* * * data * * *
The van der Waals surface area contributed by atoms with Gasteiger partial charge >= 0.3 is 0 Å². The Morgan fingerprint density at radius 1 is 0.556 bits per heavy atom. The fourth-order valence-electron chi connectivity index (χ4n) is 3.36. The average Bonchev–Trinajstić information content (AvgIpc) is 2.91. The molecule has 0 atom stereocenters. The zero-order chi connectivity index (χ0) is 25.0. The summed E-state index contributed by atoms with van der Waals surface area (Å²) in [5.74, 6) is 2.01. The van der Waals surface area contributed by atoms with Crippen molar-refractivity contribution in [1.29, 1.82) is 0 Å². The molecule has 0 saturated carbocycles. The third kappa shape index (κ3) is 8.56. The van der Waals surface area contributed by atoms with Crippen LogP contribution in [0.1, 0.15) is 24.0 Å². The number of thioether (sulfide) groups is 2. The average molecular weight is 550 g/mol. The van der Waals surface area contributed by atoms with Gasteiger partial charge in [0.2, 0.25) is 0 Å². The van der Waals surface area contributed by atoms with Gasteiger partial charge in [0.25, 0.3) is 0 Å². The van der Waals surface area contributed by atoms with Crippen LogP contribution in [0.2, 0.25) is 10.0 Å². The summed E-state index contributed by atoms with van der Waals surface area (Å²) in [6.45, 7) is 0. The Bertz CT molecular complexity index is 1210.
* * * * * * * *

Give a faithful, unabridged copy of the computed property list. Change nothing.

The van der Waals surface area contributed by atoms with Gasteiger partial charge >= 0.3 is 0 Å². The Morgan fingerprint density at radius 1 is 0.556 bits per heavy atom. The fourth-order valence-electron chi connectivity index (χ4n) is 3.36. The average Bonchev–Trinajstić information content (AvgIpc) is 2.91. The molecule has 0 atom stereocenters. The zero-order chi connectivity index (χ0) is 25.0. The summed E-state index contributed by atoms with van der Waals surface area (Å²) in [5.74, 6) is 2.01. The van der Waals surface area contributed by atoms with Crippen molar-refractivity contribution in [1.29, 1.82) is 0 Å². The molecule has 0 saturated carbocycles. The third kappa shape index (κ3) is 8.56. The van der Waals surface area contributed by atoms with Crippen LogP contribution in [0.1, 0.15) is 24.0 Å². The number of thioether (sulfide) groups is 2. The average molecular weight is 550 g/mol. The van der Waals surface area contributed by atoms with Gasteiger partial charge in [0.2, 0.25) is 0 Å². The van der Waals surface area contributed by atoms with Gasteiger partial charge in [0.25, 0.3) is 0 Å². The van der Waals surface area contributed by atoms with Crippen LogP contribution in [0.2, 0.25) is 10.0 Å². The summed E-state index contributed by atoms with van der Waals surface area (Å²) in [6.45, 7) is 0. The Bertz CT molecular complexity index is 1210.